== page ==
We’ve been at Anime Boston today (reports will come in the following days) but it’s being held across the road from the Boston Apple Store. There was a queue outside of the Apple store for their new product… the iPad.
After the show I figured I’d go in and try it out. Obviously I’m biased and would never actually buy one. But it’s worth keeping tabs on what kind of gilded cages the fruit company is selling this time.
I’m not fond of Apple, their products are mediocre, their use of FOSS is one sided, their lock in is extreme and in my opinion should be made illegal and their censoring of the critical reporting of news about their products of company. It’s a bastion of arrogance and the kind of Machiavellian “we know what’s best for you” attitude that I utterly despise.
So it was quite hard keeping an honest judgement of their new product. It’s nice I guess, the hardware is certainly nice enough, very thin very light. Their software reminded me of Ubuntu (or is it Ubuntu that reminds me of Apple products these days), but has glaring flaws which go beyond simply not being FOSS.
The zoom makes everything pixelated, not even the icons are vector based so they look awful. This I guess is to get iphone sized apps to work at all on the bigger screen, but seriously it’s time to move to SVG for your icons and to re-render text to suite the size. Or at least at a little bit of anti-aliasing to your scale up.
The apps were limited, even the demos with a ton of stuff installed. It all seemed very mediocre. There was stuff for reading, stuff for watching, stuff for listening. Nothing for making of course, the new generation should be contented with simply consuming “what is best for them to see”TM and not bother with making things. Ironic considering that Apple’s main line of computer is misconceived as an artists/designers platform by many ignorant people.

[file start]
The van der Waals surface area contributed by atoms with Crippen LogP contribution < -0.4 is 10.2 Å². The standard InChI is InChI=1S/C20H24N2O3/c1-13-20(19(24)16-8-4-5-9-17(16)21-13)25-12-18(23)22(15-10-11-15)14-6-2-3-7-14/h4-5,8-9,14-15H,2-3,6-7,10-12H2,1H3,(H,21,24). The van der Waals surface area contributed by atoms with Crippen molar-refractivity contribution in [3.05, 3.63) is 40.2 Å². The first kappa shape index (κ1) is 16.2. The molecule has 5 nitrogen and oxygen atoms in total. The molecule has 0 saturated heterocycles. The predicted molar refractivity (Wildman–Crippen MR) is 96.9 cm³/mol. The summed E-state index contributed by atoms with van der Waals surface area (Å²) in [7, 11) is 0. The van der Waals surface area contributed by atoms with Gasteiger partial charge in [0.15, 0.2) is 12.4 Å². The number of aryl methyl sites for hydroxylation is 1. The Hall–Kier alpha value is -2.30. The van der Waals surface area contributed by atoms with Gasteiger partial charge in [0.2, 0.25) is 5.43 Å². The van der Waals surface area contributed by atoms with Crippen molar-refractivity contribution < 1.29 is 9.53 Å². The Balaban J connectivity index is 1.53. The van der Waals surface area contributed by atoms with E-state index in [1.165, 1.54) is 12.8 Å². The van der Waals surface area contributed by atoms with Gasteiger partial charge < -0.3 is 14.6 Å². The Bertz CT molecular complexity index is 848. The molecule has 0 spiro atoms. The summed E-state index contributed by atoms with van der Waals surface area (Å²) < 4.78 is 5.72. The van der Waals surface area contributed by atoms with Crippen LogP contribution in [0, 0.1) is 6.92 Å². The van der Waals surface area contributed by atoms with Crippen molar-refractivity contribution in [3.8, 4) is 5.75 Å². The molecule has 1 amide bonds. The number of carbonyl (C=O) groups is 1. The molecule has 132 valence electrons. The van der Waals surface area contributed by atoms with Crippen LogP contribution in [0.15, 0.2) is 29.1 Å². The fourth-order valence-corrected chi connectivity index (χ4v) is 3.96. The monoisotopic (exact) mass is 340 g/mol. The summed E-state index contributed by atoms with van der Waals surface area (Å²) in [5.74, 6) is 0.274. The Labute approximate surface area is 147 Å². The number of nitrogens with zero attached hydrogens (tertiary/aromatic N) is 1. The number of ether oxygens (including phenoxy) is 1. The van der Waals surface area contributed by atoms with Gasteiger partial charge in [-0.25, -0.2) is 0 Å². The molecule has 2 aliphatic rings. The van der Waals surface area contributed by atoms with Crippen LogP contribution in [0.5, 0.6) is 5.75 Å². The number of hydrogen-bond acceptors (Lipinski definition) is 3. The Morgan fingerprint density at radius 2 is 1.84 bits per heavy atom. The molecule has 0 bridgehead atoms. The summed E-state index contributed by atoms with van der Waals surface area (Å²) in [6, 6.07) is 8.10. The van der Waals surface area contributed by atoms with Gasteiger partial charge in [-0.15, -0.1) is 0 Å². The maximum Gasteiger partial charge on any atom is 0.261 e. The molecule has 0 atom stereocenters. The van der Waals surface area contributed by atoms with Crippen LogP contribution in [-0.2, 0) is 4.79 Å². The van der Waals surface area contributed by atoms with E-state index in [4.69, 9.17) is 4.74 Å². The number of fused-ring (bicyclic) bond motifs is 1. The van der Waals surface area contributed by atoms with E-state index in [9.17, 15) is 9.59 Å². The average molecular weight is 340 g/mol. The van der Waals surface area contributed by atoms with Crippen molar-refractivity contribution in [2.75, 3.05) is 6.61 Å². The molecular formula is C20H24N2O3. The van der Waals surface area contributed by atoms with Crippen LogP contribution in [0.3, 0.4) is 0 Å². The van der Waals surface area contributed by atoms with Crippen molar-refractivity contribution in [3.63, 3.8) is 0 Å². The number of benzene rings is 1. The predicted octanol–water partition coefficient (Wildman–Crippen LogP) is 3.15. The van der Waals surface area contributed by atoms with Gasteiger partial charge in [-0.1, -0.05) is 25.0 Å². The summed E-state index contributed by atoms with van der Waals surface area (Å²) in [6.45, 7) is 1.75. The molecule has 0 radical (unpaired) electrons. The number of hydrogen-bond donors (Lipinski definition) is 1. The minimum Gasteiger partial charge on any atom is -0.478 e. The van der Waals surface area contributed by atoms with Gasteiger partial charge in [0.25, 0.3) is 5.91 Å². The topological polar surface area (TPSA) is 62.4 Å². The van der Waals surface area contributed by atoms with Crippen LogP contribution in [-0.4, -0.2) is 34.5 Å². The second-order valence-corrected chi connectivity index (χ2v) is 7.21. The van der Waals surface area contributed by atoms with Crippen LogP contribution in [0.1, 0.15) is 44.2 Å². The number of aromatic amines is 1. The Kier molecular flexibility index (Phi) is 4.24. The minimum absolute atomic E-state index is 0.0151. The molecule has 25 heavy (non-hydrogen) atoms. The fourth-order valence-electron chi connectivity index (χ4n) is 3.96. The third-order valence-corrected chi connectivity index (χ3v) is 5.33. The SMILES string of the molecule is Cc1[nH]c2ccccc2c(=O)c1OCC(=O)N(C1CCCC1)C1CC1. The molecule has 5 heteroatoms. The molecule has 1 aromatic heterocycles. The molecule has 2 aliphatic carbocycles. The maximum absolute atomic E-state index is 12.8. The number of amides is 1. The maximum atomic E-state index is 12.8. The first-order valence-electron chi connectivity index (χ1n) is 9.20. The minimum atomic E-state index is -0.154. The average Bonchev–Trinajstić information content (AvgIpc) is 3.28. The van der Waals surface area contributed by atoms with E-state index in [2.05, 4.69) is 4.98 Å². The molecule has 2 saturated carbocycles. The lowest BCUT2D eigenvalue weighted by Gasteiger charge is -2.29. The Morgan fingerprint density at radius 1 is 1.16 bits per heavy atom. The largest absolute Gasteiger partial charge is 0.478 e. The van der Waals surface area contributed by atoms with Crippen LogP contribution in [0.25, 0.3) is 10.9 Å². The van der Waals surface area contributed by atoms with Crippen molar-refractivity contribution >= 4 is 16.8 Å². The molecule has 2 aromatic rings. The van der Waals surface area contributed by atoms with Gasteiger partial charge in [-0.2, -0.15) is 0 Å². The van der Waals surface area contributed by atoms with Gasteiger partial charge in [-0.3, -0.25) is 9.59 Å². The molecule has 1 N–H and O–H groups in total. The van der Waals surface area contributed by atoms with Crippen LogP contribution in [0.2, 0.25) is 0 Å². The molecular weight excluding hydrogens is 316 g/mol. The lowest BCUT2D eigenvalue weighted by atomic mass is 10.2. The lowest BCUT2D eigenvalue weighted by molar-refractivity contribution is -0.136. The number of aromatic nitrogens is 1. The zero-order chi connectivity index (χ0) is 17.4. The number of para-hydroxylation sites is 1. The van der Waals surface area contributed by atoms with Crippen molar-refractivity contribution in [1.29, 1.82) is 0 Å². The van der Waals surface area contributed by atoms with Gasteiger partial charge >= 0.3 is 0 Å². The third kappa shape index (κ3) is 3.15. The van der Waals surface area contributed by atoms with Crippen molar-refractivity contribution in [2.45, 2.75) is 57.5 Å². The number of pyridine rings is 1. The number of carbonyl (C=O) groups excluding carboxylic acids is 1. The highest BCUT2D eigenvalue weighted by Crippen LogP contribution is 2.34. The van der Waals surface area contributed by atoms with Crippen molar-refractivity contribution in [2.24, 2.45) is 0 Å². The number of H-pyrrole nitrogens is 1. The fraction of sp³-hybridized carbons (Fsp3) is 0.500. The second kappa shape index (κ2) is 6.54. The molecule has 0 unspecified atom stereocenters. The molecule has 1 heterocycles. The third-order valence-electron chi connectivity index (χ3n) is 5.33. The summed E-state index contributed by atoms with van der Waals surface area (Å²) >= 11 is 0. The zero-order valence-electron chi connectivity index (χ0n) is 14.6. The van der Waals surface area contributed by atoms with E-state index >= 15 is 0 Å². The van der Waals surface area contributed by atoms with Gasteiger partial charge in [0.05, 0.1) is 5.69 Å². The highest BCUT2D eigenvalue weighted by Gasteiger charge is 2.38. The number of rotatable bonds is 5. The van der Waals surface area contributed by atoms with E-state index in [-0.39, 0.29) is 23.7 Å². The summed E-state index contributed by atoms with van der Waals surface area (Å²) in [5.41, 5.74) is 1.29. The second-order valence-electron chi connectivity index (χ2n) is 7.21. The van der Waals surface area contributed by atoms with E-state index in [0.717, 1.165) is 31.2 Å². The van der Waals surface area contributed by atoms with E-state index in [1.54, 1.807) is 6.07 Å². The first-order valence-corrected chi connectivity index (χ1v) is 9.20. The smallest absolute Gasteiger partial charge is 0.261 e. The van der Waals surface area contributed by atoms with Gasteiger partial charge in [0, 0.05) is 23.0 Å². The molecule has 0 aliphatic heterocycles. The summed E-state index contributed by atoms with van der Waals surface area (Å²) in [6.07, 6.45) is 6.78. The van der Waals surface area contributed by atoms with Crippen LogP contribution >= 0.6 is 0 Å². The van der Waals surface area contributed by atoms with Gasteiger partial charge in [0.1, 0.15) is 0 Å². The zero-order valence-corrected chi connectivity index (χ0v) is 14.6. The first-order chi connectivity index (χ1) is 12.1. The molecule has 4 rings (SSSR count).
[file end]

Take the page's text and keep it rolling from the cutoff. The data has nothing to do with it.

Apparently the CPU in these Pad devices is proprietary, not an intel, not an Arm, some custom Apple thing. So it’s unlikely to ever run any Linux variant. Which is a deep backtrack for freedom of hardware platforms.
So how does this change what we do in Ubuntu? Well I don’t think it changes what we do very much. We may need to have some new UI considerations if we want Ubuntu pre-installed on tablets of competing manufacturers. But that’s Canonical’s job and the community isn’t really involved in that process since there are very few solid products the community can get hold of to try and experiment with new ideas and advice for new users.
I’m sure we’ll have something to offer eventually though, but I think the FOSS community is going to be playing catchup so long as the IBM-a-like hardware manufacturers are behind the curve in delivering workable alternatives to the iPad that are popular with FOSS users.
What are your thoughts?